Friday, August 30, 2013
Posted by D. Daniel Sokol
Markus Dertwinkel-Kalt, Justus Haucap, Christian Wey (all Dusseldorf Institute for Competition Economics) analyze Input price discrimination (bans), entry and welfare.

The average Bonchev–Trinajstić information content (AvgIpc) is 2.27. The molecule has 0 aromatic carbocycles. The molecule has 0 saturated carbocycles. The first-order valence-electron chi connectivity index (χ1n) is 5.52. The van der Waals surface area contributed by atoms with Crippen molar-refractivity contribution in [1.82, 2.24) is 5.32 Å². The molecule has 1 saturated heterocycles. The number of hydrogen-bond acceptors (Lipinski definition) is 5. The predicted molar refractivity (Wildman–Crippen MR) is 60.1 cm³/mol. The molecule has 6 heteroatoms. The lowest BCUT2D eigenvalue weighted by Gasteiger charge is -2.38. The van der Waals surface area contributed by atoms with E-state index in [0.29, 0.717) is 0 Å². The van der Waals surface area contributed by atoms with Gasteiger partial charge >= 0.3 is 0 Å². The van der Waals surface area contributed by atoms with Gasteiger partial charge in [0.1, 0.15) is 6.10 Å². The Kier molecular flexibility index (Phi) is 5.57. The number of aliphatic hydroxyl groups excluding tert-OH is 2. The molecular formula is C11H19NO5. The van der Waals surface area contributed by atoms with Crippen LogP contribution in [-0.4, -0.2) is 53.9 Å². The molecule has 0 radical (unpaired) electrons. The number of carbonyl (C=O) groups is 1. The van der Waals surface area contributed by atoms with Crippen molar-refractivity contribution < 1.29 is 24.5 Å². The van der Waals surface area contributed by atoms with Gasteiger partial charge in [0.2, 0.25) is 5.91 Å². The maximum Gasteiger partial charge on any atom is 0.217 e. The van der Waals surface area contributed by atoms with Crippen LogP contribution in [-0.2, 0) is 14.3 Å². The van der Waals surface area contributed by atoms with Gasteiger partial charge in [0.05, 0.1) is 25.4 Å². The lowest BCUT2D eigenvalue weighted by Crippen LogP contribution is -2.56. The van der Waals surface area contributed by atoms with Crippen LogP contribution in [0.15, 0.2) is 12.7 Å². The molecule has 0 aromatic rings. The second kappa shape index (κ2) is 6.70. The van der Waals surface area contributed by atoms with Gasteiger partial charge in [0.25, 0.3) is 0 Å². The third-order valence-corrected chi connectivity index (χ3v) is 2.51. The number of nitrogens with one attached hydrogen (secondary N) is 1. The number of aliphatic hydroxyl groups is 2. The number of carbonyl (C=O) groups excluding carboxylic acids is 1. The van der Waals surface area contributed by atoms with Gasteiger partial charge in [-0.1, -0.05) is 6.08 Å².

ABSTRACT: Katz (1987), DeGraba (1990), and Yoshida (2000) have formulated theories that price discrimination bans in intermediary goods markets tend to have positive effects on allocative, dynamic and productive efficiency, respectively. We show that none of these results is robust vis-a-vis endogenous changes in downstream market structure. An upstream monopolists ability to price discriminate can intensify competition through entry (by a technically inefficient entrant), resulting in socially preferable market outcomes. In contrast, discrimination bans tend to blockade entry of relatively inefficient fi rms, thereby strengthening downstream market concentration.